I was explaining data pipelines in LINQ to Objects to a colleague yesterday, partly as the next step after explaining iterator blocks, and partly because, well, I love talking about C# 3 and LINQ. (Really, it’s becoming a serious problem. Now that I’ve finished writing the main text of my book, my brain is properly processing the stuff I’ve written about. I hadn’t planned to be blogging as actively as I have been recently – it’s just a natural result of thinking about cool things to do with LINQ. It’s great fun, but in some ways I hope it stops … Continue reading Data pipelines as a conceptual stepping stone to higher order functions

Visualising the Mandelbrot set with LINQ – yet again

I’ve been thinking about ranges again, particularly after catching a book error just in time, and looking at Marc’s generic complex type. It struck me that my previous attempts were all very well, and demonstrated parallelisation quite neatly, but weren’t very LINQy. In particular, they certainly didn’t use LINQ for the tricky part in the same way that Luke Hoban’s ray tracer does. The thing is, working out the “value” of a particular point in the Mandelbrot set visualisation is actually quite well suited to LINQ: Start with a complex value Apply a transformation to it (square the current value, … Continue reading Visualising the Mandelbrot set with LINQ – yet again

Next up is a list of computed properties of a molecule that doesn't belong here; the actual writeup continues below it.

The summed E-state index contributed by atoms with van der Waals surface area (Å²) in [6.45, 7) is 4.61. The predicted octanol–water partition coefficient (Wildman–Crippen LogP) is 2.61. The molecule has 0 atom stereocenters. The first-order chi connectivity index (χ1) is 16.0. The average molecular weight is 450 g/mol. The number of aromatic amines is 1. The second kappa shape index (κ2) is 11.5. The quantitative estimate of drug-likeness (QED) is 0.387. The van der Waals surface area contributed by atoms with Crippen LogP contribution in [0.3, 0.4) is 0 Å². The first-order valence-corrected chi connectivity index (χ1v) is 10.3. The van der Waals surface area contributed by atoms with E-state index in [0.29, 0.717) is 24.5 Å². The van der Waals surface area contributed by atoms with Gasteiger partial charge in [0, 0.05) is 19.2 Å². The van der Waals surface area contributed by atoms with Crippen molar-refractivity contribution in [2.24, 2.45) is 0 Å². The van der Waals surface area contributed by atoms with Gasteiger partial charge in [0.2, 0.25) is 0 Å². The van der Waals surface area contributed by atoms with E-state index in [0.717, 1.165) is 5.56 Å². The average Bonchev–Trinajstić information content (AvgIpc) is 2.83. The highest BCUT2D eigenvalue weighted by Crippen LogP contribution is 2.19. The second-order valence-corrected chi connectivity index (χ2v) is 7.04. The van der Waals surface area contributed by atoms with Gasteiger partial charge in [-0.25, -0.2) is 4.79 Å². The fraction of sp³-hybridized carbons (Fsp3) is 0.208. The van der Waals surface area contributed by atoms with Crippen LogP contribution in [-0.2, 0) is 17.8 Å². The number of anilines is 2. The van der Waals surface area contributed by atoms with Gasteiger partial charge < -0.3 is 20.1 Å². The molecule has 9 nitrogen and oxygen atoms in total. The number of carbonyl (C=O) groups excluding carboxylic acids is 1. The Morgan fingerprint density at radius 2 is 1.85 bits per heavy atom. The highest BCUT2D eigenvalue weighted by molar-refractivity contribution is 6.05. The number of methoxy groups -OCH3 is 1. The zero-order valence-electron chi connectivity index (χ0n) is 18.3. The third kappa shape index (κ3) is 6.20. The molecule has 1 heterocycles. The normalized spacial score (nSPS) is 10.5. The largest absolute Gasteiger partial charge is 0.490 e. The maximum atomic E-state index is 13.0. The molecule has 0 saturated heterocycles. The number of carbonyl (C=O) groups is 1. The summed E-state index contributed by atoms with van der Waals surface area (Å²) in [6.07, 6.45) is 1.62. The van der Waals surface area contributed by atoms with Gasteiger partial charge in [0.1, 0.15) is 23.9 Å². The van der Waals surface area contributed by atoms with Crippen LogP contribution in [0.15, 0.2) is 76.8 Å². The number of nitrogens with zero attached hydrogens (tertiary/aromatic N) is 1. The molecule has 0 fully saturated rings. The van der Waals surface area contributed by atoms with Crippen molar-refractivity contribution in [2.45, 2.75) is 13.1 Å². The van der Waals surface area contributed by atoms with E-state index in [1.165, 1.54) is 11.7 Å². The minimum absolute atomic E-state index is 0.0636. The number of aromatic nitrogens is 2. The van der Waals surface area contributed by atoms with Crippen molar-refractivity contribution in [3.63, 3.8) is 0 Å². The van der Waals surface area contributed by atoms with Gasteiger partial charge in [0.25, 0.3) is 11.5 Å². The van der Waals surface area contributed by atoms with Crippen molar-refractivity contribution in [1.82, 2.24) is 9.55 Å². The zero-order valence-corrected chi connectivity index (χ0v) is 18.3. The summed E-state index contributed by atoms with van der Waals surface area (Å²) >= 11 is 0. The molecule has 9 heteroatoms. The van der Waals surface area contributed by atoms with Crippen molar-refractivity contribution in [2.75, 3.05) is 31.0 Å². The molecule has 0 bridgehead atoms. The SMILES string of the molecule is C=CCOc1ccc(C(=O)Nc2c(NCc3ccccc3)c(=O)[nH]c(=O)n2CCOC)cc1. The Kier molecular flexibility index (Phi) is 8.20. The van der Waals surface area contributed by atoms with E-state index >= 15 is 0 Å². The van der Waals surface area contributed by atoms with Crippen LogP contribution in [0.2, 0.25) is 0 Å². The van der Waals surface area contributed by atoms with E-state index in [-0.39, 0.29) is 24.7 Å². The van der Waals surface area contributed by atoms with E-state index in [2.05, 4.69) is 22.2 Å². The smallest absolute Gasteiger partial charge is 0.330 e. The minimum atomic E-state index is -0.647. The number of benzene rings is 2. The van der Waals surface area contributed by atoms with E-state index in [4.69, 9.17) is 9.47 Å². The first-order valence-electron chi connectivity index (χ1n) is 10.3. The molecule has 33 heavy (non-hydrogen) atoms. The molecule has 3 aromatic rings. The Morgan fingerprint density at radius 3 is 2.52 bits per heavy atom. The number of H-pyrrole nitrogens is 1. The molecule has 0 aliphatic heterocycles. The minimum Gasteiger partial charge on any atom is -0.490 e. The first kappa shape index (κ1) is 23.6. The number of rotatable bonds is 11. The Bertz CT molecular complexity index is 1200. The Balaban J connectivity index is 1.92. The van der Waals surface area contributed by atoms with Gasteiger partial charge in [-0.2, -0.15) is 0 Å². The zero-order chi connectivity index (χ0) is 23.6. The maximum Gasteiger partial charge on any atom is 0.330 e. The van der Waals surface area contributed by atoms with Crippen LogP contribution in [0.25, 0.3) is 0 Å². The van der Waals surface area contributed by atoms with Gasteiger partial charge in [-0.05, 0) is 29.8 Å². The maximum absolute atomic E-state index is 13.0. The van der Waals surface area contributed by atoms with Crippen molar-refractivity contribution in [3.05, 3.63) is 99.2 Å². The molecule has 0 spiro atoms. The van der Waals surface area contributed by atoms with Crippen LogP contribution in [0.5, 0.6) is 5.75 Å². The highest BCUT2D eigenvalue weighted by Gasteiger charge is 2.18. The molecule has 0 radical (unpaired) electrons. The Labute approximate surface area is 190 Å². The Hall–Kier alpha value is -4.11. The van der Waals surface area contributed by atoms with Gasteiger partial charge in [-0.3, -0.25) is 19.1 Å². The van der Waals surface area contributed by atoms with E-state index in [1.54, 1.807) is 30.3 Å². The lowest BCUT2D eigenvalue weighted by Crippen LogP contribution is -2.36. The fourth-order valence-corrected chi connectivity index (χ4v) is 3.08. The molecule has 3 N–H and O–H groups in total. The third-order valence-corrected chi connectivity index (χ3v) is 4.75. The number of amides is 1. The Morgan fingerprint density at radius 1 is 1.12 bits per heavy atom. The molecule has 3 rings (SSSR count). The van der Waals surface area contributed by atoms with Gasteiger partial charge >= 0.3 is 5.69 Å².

LambdaExpression – source code would be nice

Just taking a quick break from proof-reading to post a thought I had yesterday. Visual LINQ uses ToString() to convert an expression tree’s body into readable text. In some cases it works brilliantly, reproducing the original source code exactly – but in other cases it’s far from useful. For instance, from this expression tree representation: (Convert(word.get_Chars(0)) = 113) I suspect you wouldn’t have guessed that the original code was: word[0] == ‘q’ Personally I don’t find it terrifically obvious, even though I can see how it works. Here’s a thought though – suppose the LambdaExpression class had a Source property … Continue reading LambdaExpression – source code would be nice